Quote Originally Posted by Michael A. Smith
There is good art and bad art, just as there is good and bad of everything else.
This reminds me of the old saw: "There are two kinds of people - the good ones and the bad ones - and the good ones will choose which is which."

It has been a long time on this quest, but the question of "What is art?" still ramins unanswered. I've heard a number of fairly good tries... but nothing really definitve... yet. I've reached the point where I do not WANT to know... If I succeed in defining it it just might disappear ... the basic mystery is an essential part of the whole.

I've written this before ... In *my* book, I am affected by "art" in three ways:
First, the works that 'enrapture' me - that set me off into an unreasonable, hypnotic trance. Second, the works that are "finely done", beautiful, expressive works skillfully worked... the pieces that I would hang in my living room. Third, the works *I* do not "get" - that I don't understand... no, that is not quite right ... there are many works of all stripes that I cannot rationalize - a.k.a. "understand". I'll try again - the works that *I* can't place in the two other categories.

I can't call any art "bad". I may not be "seeing" the work from the viewpoint - from the "mindset" of the artist. I remember once seeing a painting that was somehow deeply disturbing ... an incoherent "jumble" of sharp edges and garish colors, with no recognizable patterns. I later learned that it was painted by an artist deeply afflicted with paranoid schizophrenia ... and it was an expression of the terrifying demons that pervaded his existence ... and I could recognize it as desperate cry for help through the only means of communication left open to him. That did not make it a "good" work... but I saw it in a completly different "light" and perceived it as as having a completely different character.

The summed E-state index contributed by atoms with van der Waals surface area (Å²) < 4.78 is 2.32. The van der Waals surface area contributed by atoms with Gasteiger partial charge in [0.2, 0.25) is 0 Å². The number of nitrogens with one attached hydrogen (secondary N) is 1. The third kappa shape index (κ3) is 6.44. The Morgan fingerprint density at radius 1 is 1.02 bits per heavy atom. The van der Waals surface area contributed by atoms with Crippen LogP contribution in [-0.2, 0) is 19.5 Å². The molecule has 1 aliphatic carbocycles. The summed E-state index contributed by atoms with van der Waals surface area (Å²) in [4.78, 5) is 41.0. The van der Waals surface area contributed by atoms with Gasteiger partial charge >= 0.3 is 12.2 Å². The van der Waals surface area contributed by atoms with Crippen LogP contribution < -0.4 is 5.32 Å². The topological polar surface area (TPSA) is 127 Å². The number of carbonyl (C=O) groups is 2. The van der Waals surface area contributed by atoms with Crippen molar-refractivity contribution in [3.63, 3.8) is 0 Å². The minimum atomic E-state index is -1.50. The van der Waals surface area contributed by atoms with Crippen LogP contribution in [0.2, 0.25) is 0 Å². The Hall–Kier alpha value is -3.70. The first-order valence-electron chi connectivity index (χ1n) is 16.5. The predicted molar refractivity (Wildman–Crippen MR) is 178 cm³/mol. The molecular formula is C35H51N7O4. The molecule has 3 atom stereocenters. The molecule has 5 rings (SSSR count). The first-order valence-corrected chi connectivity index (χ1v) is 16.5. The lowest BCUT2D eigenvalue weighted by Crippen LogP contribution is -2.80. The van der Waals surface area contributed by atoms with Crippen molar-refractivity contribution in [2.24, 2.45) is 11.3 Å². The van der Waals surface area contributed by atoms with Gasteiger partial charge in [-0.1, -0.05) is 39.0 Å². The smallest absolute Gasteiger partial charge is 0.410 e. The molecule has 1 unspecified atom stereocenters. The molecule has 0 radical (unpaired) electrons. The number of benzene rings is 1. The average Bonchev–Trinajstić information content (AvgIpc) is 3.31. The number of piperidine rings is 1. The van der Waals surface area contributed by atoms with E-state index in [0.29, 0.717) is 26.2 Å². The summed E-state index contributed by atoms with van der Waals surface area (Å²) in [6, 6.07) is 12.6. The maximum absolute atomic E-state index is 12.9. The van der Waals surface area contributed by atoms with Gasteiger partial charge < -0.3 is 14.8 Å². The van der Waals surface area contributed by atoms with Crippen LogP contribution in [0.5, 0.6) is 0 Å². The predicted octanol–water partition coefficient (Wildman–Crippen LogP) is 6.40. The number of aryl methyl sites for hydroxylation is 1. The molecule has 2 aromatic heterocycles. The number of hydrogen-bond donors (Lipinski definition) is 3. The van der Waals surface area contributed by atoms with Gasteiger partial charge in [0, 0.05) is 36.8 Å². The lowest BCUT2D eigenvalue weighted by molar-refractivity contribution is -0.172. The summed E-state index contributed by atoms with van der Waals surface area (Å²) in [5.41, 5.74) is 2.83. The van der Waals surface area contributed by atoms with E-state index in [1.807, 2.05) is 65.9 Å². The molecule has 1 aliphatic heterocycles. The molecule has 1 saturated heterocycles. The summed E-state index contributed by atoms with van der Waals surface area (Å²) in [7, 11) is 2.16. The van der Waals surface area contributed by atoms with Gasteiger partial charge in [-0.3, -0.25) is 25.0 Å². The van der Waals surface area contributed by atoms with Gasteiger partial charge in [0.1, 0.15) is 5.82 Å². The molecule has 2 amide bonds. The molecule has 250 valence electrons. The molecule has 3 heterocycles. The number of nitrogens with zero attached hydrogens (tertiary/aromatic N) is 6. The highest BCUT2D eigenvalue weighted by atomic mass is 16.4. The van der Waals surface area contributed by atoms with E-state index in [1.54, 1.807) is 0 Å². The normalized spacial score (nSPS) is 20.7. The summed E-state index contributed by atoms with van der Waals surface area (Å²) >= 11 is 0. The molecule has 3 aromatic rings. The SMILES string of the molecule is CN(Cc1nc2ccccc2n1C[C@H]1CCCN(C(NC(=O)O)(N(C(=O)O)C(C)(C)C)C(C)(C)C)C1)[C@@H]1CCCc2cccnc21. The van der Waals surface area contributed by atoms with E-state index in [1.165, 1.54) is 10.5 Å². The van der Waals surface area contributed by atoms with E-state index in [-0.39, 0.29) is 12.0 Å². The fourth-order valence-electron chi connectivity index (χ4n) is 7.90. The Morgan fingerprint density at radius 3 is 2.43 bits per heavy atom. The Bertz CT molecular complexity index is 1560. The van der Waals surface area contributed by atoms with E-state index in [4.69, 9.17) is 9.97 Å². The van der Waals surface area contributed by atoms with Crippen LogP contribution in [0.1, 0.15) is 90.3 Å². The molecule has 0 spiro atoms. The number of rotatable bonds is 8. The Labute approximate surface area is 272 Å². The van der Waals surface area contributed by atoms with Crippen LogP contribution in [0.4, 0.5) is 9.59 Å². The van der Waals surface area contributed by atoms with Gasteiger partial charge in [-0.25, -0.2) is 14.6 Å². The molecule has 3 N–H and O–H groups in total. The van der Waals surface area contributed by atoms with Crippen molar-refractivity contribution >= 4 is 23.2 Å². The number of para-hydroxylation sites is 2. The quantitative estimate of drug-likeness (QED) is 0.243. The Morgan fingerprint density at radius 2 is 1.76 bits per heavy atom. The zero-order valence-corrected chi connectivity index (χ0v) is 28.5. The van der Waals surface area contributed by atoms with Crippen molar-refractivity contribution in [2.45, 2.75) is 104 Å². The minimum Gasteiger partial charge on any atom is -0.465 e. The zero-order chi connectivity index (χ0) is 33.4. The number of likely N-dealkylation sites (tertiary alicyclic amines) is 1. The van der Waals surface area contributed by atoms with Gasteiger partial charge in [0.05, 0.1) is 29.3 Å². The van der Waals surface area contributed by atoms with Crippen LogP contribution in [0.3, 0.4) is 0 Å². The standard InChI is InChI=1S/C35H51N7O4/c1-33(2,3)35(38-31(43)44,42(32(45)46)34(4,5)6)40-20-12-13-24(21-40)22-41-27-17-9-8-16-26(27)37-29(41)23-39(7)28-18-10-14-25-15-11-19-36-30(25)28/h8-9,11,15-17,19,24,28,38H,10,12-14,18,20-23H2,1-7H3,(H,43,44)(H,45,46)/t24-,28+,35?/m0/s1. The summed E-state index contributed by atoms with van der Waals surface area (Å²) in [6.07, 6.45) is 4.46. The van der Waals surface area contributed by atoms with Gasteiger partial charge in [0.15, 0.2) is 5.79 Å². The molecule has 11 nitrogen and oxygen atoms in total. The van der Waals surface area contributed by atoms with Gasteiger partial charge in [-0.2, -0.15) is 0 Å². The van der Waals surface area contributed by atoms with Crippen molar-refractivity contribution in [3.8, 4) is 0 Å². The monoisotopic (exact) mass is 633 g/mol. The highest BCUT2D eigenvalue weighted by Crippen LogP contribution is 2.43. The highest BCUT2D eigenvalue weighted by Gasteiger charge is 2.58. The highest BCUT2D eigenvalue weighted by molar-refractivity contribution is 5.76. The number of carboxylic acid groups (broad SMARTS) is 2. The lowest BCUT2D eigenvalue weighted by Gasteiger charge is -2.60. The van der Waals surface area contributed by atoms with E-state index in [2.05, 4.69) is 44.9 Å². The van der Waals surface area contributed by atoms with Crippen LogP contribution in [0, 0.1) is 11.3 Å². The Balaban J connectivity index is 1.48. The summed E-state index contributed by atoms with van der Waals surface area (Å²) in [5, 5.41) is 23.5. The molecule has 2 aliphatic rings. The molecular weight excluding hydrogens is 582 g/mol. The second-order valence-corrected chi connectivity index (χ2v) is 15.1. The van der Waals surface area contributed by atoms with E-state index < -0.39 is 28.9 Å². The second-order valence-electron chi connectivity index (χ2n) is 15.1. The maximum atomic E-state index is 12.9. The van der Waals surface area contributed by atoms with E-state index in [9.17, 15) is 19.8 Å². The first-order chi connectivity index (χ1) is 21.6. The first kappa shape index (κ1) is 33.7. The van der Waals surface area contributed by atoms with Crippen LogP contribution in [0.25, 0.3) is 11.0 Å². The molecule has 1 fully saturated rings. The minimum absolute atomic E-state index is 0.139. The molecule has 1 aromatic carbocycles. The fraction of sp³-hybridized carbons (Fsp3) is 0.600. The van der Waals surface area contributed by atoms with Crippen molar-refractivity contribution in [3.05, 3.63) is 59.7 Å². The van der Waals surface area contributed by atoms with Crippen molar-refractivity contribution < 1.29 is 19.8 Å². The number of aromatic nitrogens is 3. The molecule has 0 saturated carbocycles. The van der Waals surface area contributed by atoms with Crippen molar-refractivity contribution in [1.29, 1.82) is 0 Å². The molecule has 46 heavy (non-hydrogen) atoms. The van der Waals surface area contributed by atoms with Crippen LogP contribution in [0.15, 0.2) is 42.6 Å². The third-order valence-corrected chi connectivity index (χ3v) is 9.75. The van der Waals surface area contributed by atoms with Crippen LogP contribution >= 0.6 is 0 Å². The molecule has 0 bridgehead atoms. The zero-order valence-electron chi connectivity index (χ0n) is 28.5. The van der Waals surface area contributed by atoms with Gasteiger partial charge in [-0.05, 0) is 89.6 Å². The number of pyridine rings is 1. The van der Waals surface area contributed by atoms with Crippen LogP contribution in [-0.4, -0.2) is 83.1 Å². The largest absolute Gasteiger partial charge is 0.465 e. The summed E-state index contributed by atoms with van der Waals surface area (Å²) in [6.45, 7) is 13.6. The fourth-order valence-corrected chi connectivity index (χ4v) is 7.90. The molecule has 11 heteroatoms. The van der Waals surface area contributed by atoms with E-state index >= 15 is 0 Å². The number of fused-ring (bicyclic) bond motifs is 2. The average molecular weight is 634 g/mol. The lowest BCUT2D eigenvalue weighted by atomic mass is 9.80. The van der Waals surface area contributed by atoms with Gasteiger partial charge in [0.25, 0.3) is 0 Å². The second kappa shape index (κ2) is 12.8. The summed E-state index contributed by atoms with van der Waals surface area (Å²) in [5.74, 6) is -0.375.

I may not "like" a particular work... but I do not, and WILL not accept the delusion that I am somehow superior in some respect, and that I have the authority, or the superior wisdom to judge another's work. I don't even WANT that kind of responsiblity.

I once had a conversation with a self-styled critic. In *HIS* opinion (which everyone knew was superior to everyone else's - just ask him - he'd tell you), Van Gogh, Picasso, Renoir, Wyeth, Sargent, Winslow Homer, Ansel Adams, Weston ... NONE of them were artists - they were nothing but poseurs producing "sham" work, not worthy of the waste bucket. We probed more deeply, naming Cassat, Botticelli, Alma-Tadema, Waterhouse, Fragonard ... he knew their work ... ALL junk.
Finally, after a LOT of probing, we got him to tell us who he considered to be an "Artist" ... there was only one ... Norman Rockwell.

That led me to a profound sense of ... pity for this guy. He was so "bound" by his convictions, that he could no longer "see" beyond them. Rockwell was, no doubt, a significant artist - but he was certainly not the entire universe of art.

Photographers make "interesting" pictures. So do painters, watercolorists, those who work in pastels, charcoals, and pencil. The end result is "art". How it comes into being is only a minor, secondary bit of trivial information.